Walk On By was their calling card, their hallmark signature noise of the bestest band in the land.  But the cheek of it all - mauling up an old rave from the grave, right on the crest of the post New Wave nuance: it was light years ahead of Whitney’s favourite aunt’s hit of 1964. The way Hugh mangles the vocal track, his atonal, laconic timbre never sounded this threatening, menacing, and nonchalantly splenetic – and this was a fucking love song! Brooding yet ballsy, Hugh’s acidic vocal quirk is glued down with Dave’s anodyne backing harmonies. But just before the gorgeous instrumental passages kick off, Hugh suddenly lands his leading line on the vocal track:    

“…Just going for a stroll in the trees.”

 

I often wondered why Hugh sung that – it wasn’t in the original. But here it is, right before the lysergic solos swallow him up.  It’s only now I think I might know. On the day it was decided on an accompanying promotional video, film buff Hugh was the one who jumped at the chance make it, and where it all starts to unfold. In 2005, Hugh told me: “I based it on the film Blow Up, which is one of my favourite pieces of cinema... It’s very eerie.”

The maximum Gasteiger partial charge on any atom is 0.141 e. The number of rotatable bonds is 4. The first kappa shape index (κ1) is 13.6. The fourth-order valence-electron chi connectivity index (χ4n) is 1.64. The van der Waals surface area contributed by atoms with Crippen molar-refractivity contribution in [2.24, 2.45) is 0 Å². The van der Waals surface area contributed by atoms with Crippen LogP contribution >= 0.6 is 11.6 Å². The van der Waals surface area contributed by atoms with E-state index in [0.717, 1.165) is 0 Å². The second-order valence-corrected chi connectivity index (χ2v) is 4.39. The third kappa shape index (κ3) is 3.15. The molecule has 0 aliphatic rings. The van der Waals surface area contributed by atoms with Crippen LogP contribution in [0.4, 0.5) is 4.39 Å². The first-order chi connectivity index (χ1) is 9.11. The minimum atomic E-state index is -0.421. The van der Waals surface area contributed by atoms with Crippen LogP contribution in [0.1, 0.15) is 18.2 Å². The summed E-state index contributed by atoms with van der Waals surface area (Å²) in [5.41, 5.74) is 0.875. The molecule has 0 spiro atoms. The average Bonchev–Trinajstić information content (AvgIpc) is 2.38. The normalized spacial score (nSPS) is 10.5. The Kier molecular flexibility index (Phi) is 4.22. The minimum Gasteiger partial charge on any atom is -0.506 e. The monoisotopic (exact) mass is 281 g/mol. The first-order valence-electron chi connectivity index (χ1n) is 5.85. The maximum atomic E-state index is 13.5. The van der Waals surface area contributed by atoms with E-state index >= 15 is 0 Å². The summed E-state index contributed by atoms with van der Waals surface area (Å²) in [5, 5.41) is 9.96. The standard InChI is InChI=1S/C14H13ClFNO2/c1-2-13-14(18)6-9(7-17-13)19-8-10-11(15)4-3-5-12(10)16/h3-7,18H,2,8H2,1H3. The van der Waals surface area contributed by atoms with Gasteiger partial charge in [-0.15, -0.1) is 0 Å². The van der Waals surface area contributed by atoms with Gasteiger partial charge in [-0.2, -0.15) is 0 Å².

Hugh’s photographer friend Chris Gabrin helped direct it using low budget Super-8. “He took our very first photo on a record sleeve – Get A Grip... For the Walk On By video we used the exact same location they used for Blow Up – a park in southeast London.” For the shoot they got a Dionne Warwick lookalike to accompany larger-than-life jazzman George Melly for the walk through the trees of Maryon Park in Charlton in 1978 -  and for the record sleeve:  “That’s because we couldn’t get the real Dionne Warwick!”  Meanwhile, mouth-organist and Southend jail-bird Lew Lewis leaps around serenading the couple. Melly and Lewis also appear on the jazzy tongue in cheek B-side, Old Codger.